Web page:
Healthy Bowel Movements: Why You Should Pay Attention to Your Poop
Jul 08, 2020 Cedars-Sinai Staff
Everyone poops, but most people still feel a little uncomfortable talking about their bowel movements.
While the subject of poop might make you squeamish, it's important for your health to notice your bowel movements and be aware when something isn't right.
"As humans, we often don't go around looking at each other's poop. We often don't realize what's not normal until we know what normal is."
The most important thing to look for in your stool
The main thing to know about healthy poop is that blood in the stool could indicate a serious health problem.
"Blood should be the first thing you look for in your stool," says Dr. Mark Pimentel, a gastroenterologist at Cedars-Sinai.
Blood in the stool (also known as rectal bleeding) could be a marker of cancer or other health issues, such as Crohn's disease or colitis.
When it comes to poop, what's considered healthy?
If you don't have blood in your stool, there are other things to monitor in your bowel movements.
"As humans, we often don't go around looking at each other's poop," Dr. Pimentel says. "We often don't realize what's not normal until we know what normal is."
To explain what healthy poop looks like, Dr. Pimentel will ask patients if they have any pets who poop.
"Dog poop gives you a reference point for what human poop should look like," Dr. Pimentel says.
Consistency, color and smell
Three things to observe are consistency, color and smell.
When examining your stool, pay attention to its consistency, color and smell.
Your poop should have a mainly solid, not loose, consistency.
"If someone tells me that their stool looks like soup, gravy or mashed potatoes, and it's been like that for a long time, their stool is not normal," Dr. Pimentel says.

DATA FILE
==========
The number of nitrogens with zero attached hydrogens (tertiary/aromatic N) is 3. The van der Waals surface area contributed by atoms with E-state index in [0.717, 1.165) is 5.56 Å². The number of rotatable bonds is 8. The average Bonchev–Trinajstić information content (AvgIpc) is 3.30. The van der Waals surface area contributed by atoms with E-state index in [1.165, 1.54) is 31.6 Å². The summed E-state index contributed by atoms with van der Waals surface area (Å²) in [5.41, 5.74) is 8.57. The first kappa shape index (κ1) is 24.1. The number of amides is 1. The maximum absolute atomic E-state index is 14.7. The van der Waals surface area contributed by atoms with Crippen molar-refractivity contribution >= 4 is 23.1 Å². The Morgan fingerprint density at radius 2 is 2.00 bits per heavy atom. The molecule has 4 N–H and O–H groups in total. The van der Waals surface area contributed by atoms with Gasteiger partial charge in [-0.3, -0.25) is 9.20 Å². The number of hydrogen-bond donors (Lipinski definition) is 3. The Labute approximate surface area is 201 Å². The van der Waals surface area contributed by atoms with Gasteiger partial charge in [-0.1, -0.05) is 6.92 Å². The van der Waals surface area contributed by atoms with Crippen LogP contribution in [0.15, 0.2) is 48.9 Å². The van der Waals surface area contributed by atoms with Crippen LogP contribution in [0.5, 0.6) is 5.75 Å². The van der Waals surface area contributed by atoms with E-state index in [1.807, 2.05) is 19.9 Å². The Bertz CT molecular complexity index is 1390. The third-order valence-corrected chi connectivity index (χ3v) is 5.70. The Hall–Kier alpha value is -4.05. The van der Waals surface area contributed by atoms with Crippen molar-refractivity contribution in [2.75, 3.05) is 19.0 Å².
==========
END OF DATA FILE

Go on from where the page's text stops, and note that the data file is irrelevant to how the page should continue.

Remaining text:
Generally, healthy poop is brown, but the color can range from a very light brown to an almost greenish brown.
"Those colors are all perfectly normal, and it also varies by what you eat," Dr. Pimentel says.
Black poop is never normal. Black can mean decomposed blood, so this can be serious.
However, Dr. Pimentel says your stool could also turn black if you're taking iron pills or certain over-the-counter stomach aids.
As far as smell is concerned, if your poop is "extremely foul," this can be a sign of maldigestion or malabsorption, Dr. Pimentel says.
What about fiber?
Adding more fiber to your diet is another misconception people have about maintaining regular bowel movements.
"Fiber is confusing because it has benefits and harms," Dr. Pimentel says. "If you eat a healthy and balanced diet, you'll have plenty of fiber."
Another myth is that drinking a lot of water can help improve your bowel movements.
"Your bowel can absorb every single drop of water that you ingest," Dr. Pimentel says. "You can't overdrink water to treat constipation."
Exercise is key
One thing that does make a difference is exercise.
Exercise impacts the bowel, so it's good to engage in physical activity on a regular basis to keep your stool moving.